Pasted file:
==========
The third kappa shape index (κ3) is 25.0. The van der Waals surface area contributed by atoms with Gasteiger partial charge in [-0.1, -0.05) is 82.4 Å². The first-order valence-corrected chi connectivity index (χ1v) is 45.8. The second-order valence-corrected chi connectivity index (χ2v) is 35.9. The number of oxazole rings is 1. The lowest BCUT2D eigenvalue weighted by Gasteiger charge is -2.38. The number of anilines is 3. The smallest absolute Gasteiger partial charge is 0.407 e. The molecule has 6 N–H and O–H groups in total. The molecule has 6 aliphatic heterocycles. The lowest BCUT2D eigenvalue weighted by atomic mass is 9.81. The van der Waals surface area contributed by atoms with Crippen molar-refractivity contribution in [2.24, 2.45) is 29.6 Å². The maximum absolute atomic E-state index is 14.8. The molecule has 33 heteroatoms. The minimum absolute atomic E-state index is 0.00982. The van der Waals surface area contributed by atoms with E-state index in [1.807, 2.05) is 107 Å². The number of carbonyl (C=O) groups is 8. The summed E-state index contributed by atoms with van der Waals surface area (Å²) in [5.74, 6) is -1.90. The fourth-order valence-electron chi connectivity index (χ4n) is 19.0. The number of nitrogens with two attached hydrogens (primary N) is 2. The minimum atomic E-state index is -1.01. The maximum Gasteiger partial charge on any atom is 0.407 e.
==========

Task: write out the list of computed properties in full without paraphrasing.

The third kappa shape index (κ3) is 25.0. The van der Waals surface area contributed by atoms with Gasteiger partial charge in [-0.1, -0.05) is 82.4 Å². The first-order valence-corrected chi connectivity index (χ1v) is 45.8. The second-order valence-corrected chi connectivity index (χ2v) is 35.9. The number of oxazole rings is 1. The lowest BCUT2D eigenvalue weighted by Gasteiger charge is -2.38. The number of anilines is 3. The smallest absolute Gasteiger partial charge is 0.407 e. The molecule has 6 N–H and O–H groups in total. The molecule has 6 aliphatic heterocycles. The lowest BCUT2D eigenvalue weighted by atomic mass is 9.81. The van der Waals surface area contributed by atoms with Crippen molar-refractivity contribution in [2.24, 2.45) is 29.6 Å². The maximum absolute atomic E-state index is 14.8. The molecule has 33 heteroatoms. The minimum absolute atomic E-state index is 0.00982. The van der Waals surface area contributed by atoms with E-state index in [1.807, 2.05) is 107 Å². The number of carbonyl (C=O) groups is 8. The summed E-state index contributed by atoms with van der Waals surface area (Å²) in [5.74, 6) is -1.90. The fourth-order valence-electron chi connectivity index (χ4n) is 19.0. The number of nitrogens with two attached hydrogens (primary N) is 2. The minimum atomic E-state index is -1.01. The maximum Gasteiger partial charge on any atom is 0.407 e.